Albert Einstein famously said, “Everybody is a Genius. But If You Judge a Fish by Its Ability to Climb a Tree, It Will Live Its Whole Life Believing that It is Stupid.” A agree with the great scientist. Everyone has their niche where they could be successful. That strength may not make them as much money as what they are doing. A manager needs to understand that. But there are many people with left-sided brains doing right-sided work and vice-versa.

A leader needs to understand each team member and understand his strengths to make sure they are assigned to the most appropriate job for his skills. It’s the best thing for the individual. It’s the best thing for the team.

Is it you?

Have you given this person a fair shake? If you inherited this person from your predecessor, maybe you have already decided that you wouldn’t have hired her. Most people recognize that and it will affect their performance.

Do you keep them focused? If you assign someone a task and then interrupt them every half-hour to check their status or to distract them with other tasks, they may have trouble keeping their attention on the task at hand.

4 real options

After asking these questions and determining the root cause of the issue, you are faced with four basic options.

Train them

If they are failing because they don’t have the tools, you may want to address ways to provide them with the proper tools. Determine whether they need classroom training or one-on-one mentoring. Maybe they need to get experience on a smaller scale or just a little more time doing what they are doing.

Training is only an option if they are trainable. If they don’t accept that they need training or they see it as an embarrassment in front of the team, they won’t be receptive to it. It will be a waste of time and money in this case. Training will fail if learning is absent.

Reassign them

If your fish has been trying unsuccessfully to climb a tree, maybe it’s time to find her a stream. Not every organization has this luxury. If someone has a more artsy mind and all you have is scientific jobs, you may not have many options. But if you can find a different position where they will be more productive and happier, it will be a win-win situation for all.

Fire them

This is the most difficult option. I’ve never met a manager who enjoyed firing someone. It is a hard thing to do even with the most difficult people. But it is an option people put off for too long. If it needs to happen, it needs to happen sooner rather than later.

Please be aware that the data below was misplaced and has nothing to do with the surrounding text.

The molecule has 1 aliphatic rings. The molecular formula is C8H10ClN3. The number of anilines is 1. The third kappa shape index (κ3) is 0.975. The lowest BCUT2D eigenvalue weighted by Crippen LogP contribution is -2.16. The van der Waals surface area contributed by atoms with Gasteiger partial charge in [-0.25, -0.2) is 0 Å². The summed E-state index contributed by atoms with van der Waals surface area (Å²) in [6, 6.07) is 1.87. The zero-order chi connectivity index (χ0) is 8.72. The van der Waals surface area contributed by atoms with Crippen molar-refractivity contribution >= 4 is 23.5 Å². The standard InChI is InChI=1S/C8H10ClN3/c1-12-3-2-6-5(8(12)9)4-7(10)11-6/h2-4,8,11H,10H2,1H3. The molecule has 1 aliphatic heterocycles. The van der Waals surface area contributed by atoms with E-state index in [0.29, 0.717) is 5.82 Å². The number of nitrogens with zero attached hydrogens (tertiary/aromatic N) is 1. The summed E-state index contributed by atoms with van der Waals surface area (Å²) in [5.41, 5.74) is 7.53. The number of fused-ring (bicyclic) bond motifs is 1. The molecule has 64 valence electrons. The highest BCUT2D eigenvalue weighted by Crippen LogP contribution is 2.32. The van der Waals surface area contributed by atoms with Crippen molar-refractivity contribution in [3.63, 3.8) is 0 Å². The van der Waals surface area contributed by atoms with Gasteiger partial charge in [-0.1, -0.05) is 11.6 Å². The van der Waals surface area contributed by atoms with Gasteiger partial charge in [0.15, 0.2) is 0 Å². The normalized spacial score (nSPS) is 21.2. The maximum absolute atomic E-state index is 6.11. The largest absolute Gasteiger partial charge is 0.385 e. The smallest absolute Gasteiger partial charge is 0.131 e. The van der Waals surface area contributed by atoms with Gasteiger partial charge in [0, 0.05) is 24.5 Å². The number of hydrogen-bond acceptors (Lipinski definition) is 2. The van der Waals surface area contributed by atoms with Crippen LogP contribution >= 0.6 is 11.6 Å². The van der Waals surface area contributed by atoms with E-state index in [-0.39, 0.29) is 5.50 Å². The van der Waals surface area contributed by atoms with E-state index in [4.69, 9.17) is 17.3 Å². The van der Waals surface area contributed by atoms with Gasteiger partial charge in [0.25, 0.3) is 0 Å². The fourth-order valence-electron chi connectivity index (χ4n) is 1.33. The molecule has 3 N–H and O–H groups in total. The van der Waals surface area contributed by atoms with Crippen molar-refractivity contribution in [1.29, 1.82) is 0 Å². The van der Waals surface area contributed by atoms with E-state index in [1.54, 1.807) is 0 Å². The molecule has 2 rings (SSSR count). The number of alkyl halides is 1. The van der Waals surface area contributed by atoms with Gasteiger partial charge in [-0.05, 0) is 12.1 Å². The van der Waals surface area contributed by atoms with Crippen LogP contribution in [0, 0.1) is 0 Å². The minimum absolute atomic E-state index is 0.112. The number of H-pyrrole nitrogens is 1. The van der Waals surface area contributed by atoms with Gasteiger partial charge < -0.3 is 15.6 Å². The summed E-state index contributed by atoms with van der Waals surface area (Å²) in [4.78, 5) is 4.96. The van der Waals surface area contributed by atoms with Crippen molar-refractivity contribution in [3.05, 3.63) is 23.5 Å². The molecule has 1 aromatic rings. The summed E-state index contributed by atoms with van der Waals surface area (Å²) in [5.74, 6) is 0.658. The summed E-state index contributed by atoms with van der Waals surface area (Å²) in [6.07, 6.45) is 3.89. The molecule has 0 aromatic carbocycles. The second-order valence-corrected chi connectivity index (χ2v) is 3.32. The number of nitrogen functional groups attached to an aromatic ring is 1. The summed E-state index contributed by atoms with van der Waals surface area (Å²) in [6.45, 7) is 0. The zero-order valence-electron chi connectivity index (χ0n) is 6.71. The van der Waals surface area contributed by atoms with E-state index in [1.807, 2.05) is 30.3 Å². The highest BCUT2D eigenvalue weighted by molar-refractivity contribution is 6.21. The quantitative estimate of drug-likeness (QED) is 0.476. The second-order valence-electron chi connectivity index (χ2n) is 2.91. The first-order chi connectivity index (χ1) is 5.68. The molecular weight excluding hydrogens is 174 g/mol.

If your organization’s HR department requires you to put them on a performance improvement plan, do it immediately. It may result in better performance. It may give them the hint they need and they will leave on their own. If they don’t quit and they don’t improve, you need to do everyone a favor and end the relationship. It may be hard. They may be hurt or angry. But everyone will get over it and move on.

Don’t do anything

This is the easiest thing to do and probably the worst option. Everyone goes through a temporary rough time where their performance takes a hit. They may just need time to bounce back. But if poor performance runs for an extended period of time and management doesn’t do anything about it, it usually gets worse.

It is important not to overreact, but by doing nothing about poor performance, you risk the jobs and careers of everyone involved, including your own.

Conclusion

High performance growth, by individuals or teams – is not a constant upward trend. People have bad days, teams have bad quarters. A strong leader needs to assess whether performance dips are a temporary anomaly, or a serious issue that needs to be address.

Asking the right questions to determine that root cause and taking the correct actions to stem the poor performance are what separates managers from true leaders.

How have you addressed poor performance on your team?

If you would like to learn more about mentoring between Millennials and Baby Boomers, get Lew and Jeff’s book The Reluctant Mentor on Amazon.

I welcome your questions and comments.

Image courtesy of Ambro at FreeDigitalPhotos.net